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  1. Many AI system designers grapple with how best to collect human input for different types of training data. Online crowds provide a cheap on-demand source of intelligence, but they often lack the expertise required in many domains. Experts offer tacit knowledge and more nuanced input, but they are harder to recruit. To explore this trade off, we compared novices and experts in terms of performance and perceptions on human intelligence tasks in the context of designing a text-based conversational agent. We developed a preliminary chatbot that simulates conversations with someone seeking mental health advice to help educate volunteer listeners at 7cups.com. We then recruited experienced listeners (domain experts) and MTurk novice workers (crowd workers) to conduct tasks to improve the chatbot with different levels of complexity. Novice crowds perform comparably to experts on tasks that only require natural language understanding, such as correcting how the system classifies a user statement. For more generative tasks, like creating new lines of chatbot dialogue, the experts demonstrated higher quality, novelty, and emotion. We also uncovered a motivational gap: crowd workers enjoyed the interactive tasks, while experts found the work to be tedious and repetitive. We offer design considerations for allocating crowd workers andmore »experts on input tasks for AI systems, and for better motivating experts to participate in low-level data work for AI.« less
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  9. With the growing industry applications of Artificial Intelligence (AI) systems, pre-trained models and APIs have emerged and greatly lowered the barrier of building AI-powered products. However, novice AI application designers often struggle to recognize the inherent algorithmic trade-offs and evaluate model fairness before making informed design decisions. In this study, we examined the Objective Revision Evaluation System (ORES), a machine learning (ML) API in Wikipedia used by the community to build anti-vandalism tools. We designed an interactive visualization system to communicate model threshold trade-offs and fairness in ORES. We evaluated our system by conducting 10 in-depth interviews with potential ORES application designers. We found that our system helped application designers who have limited ML backgrounds learn about in-context ML knowledge, recognize inherent value trade-offs, and make design decisions that aligned with their goals. By demonstrating our system in a real-world domain, this paper presents a novel visualization approach to facilitate greater accessibility and human agency in AI application design.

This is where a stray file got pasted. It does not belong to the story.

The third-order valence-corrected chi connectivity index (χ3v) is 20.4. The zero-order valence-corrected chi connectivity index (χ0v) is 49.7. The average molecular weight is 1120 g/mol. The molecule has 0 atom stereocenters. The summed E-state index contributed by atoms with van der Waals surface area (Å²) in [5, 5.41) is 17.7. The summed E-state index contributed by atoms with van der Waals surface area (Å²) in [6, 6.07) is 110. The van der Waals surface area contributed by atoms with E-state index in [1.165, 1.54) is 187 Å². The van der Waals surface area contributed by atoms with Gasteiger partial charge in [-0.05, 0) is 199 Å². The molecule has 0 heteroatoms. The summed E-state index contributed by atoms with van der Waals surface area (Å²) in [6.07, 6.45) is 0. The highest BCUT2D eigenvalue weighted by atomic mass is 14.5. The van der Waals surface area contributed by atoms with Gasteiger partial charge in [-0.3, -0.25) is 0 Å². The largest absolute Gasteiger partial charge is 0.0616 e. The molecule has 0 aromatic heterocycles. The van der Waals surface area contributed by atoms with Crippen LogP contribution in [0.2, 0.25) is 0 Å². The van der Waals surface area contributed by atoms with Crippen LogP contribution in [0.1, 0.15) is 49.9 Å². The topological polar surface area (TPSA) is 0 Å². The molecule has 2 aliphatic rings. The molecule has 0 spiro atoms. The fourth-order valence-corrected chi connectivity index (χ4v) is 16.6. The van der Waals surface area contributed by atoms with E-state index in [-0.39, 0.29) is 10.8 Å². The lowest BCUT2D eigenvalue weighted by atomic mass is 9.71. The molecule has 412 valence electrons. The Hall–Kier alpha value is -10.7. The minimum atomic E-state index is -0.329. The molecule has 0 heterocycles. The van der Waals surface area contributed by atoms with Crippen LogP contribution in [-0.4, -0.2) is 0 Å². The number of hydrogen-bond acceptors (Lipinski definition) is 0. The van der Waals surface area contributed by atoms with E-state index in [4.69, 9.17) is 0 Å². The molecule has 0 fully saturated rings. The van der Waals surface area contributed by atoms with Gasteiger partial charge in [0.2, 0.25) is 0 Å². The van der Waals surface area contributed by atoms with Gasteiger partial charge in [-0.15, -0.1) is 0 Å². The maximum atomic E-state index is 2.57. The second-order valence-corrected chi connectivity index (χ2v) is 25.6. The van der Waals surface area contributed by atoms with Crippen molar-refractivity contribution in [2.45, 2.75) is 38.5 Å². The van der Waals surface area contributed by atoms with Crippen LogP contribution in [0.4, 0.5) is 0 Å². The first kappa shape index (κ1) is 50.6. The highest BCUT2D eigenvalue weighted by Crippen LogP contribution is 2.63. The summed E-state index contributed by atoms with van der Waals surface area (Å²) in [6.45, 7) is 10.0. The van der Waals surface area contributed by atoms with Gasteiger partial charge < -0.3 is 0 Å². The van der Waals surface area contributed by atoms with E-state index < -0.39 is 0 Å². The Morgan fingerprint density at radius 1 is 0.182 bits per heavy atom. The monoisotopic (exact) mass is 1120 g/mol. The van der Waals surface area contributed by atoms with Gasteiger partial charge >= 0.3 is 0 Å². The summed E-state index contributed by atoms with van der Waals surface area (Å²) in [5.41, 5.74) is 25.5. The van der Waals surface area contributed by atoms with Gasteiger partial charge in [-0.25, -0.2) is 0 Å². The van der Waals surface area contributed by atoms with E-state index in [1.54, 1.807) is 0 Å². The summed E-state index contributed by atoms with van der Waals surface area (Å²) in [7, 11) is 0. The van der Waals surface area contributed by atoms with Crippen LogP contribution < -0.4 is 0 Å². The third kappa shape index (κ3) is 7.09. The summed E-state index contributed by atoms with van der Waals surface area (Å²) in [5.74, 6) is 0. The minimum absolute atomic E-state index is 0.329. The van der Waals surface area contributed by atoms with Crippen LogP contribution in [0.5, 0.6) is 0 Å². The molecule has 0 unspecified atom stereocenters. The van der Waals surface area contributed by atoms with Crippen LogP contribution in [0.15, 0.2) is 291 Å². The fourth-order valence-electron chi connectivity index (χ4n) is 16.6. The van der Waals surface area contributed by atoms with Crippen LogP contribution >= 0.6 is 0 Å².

10. Recent work in fair machine learning has proposed dozens of technical definitions of algorithmic fairness and methods for enforcing these definitions. However, we still lack an understanding of how to develop machine learning systems with fairness criteria that reflect relevant stakeholders’ nuanced viewpoints in real-world contexts. To address this gap, we propose a framework for eliciting stakeholders’ subjective fairness notions. Combining a user interface that allows stakeholders to examine the data and the algorithm’s predictions with an interview protocol to probe stakeholders’ thoughts while they are interacting with the interface, we can identify stakeholders’ fairness beliefs and principles. We conduct a user study to evaluate our framework in the setting of a child maltreatment predictive system. Our evaluations show that the framework allows stakeholders to comprehensively convey their fairness viewpoints. We also discuss how our results can inform the design of predictive systems.